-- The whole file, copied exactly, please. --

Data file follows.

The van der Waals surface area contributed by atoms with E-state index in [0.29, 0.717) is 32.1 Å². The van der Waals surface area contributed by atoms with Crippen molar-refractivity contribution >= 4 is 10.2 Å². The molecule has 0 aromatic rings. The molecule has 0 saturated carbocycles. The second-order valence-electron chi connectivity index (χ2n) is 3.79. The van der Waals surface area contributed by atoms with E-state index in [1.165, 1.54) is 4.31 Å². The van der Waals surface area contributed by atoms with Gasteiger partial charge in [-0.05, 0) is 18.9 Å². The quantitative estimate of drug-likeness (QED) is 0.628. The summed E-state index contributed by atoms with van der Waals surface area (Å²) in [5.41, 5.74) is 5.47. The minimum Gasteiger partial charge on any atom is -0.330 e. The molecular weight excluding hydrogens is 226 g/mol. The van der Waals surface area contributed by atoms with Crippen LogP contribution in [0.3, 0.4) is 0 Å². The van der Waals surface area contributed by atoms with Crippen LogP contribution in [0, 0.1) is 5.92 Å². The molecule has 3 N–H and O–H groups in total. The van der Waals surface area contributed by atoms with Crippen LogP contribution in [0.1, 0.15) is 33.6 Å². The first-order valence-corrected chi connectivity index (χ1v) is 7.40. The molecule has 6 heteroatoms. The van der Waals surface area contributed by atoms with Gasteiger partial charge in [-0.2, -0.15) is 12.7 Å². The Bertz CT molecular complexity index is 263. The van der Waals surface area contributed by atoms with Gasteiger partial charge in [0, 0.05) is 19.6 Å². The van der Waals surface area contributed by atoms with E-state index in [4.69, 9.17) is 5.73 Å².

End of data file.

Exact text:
The van der Waals surface area contributed by atoms with E-state index in [0.29, 0.717) is 32.1 Å². The van der Waals surface area contributed by atoms with Crippen molar-refractivity contribution >= 4 is 10.2 Å². The molecule has 0 aromatic rings. The molecule has 0 saturated carbocycles. The second-order valence-electron chi connectivity index (χ2n) is 3.79. The van der Waals surface area contributed by atoms with E-state index in [1.165, 1.54) is 4.31 Å². The van der Waals surface area contributed by atoms with Gasteiger partial charge in [-0.05, 0) is 18.9 Å². The quantitative estimate of drug-likeness (QED) is 0.628. The summed E-state index contributed by atoms with van der Waals surface area (Å²) in [5.41, 5.74) is 5.47. The minimum Gasteiger partial charge on any atom is -0.330 e. The molecular weight excluding hydrogens is 226 g/mol. The van der Waals surface area contributed by atoms with Crippen LogP contribution in [0.3, 0.4) is 0 Å². The van der Waals surface area contributed by atoms with Crippen LogP contribution in [0, 0.1) is 5.92 Å². The molecule has 3 N–H and O–H groups in total. The van der Waals surface area contributed by atoms with Crippen LogP contribution in [0.1, 0.15) is 33.6 Å². The first-order valence-corrected chi connectivity index (χ1v) is 7.40. The molecule has 6 heteroatoms. The van der Waals surface area contributed by atoms with Gasteiger partial charge in [-0.2, -0.15) is 12.7 Å². The Bertz CT molecular complexity index is 263. The van der Waals surface area contributed by atoms with Gasteiger partial charge in [0, 0.05) is 19.6 Å². The van der Waals surface area contributed by atoms with E-state index in [4.69, 9.17) is 5.73 Å².